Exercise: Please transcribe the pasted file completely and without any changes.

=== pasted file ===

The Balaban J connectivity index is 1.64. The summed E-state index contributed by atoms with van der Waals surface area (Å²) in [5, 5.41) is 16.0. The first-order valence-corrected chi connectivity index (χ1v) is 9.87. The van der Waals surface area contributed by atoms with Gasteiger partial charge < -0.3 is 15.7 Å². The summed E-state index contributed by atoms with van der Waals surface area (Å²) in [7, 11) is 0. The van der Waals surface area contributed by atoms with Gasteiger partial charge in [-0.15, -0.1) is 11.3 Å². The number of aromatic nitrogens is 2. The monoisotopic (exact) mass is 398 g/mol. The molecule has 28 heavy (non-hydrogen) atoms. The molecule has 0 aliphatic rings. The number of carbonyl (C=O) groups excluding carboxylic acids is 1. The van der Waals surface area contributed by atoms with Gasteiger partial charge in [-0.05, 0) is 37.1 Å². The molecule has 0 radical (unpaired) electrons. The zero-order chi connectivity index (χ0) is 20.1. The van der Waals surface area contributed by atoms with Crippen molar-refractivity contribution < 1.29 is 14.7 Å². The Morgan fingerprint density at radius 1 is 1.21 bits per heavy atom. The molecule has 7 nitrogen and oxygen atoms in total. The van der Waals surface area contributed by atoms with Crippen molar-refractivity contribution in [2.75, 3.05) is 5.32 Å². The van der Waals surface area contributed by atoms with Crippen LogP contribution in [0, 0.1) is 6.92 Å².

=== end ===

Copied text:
The Balaban J connectivity index is 1.64. The summed E-state index contributed by atoms with van der Waals surface area (Å²) in [5, 5.41) is 16.0. The first-order valence-corrected chi connectivity index (χ1v) is 9.87. The van der Waals surface area contributed by atoms with Gasteiger partial charge < -0.3 is 15.7 Å². The summed E-state index contributed by atoms with van der Waals surface area (Å²) in [7, 11) is 0. The van der Waals surface area contributed by atoms with Gasteiger partial charge in [-0.15, -0.1) is 11.3 Å². The number of aromatic nitrogens is 2. The monoisotopic (exact) mass is 398 g/mol. The molecule has 28 heavy (non-hydrogen) atoms. The molecule has 0 aliphatic rings. The number of carbonyl (C=O) groups excluding carboxylic acids is 1. The van der Waals surface area contributed by atoms with Gasteiger partial charge in [-0.05, 0) is 37.1 Å². The molecule has 0 radical (unpaired) electrons. The zero-order chi connectivity index (χ0) is 20.1. The van der Waals surface area contributed by atoms with Crippen molar-refractivity contribution < 1.29 is 14.7 Å². The Morgan fingerprint density at radius 1 is 1.21 bits per heavy atom. The molecule has 7 nitrogen and oxygen atoms in total. The van der Waals surface area contributed by atoms with Crippen molar-refractivity contribution in [2.75, 3.05) is 5.32 Å². The van der Waals surface area contributed by atoms with Crippen LogP contribution in [0, 0.1) is 6.92 Å².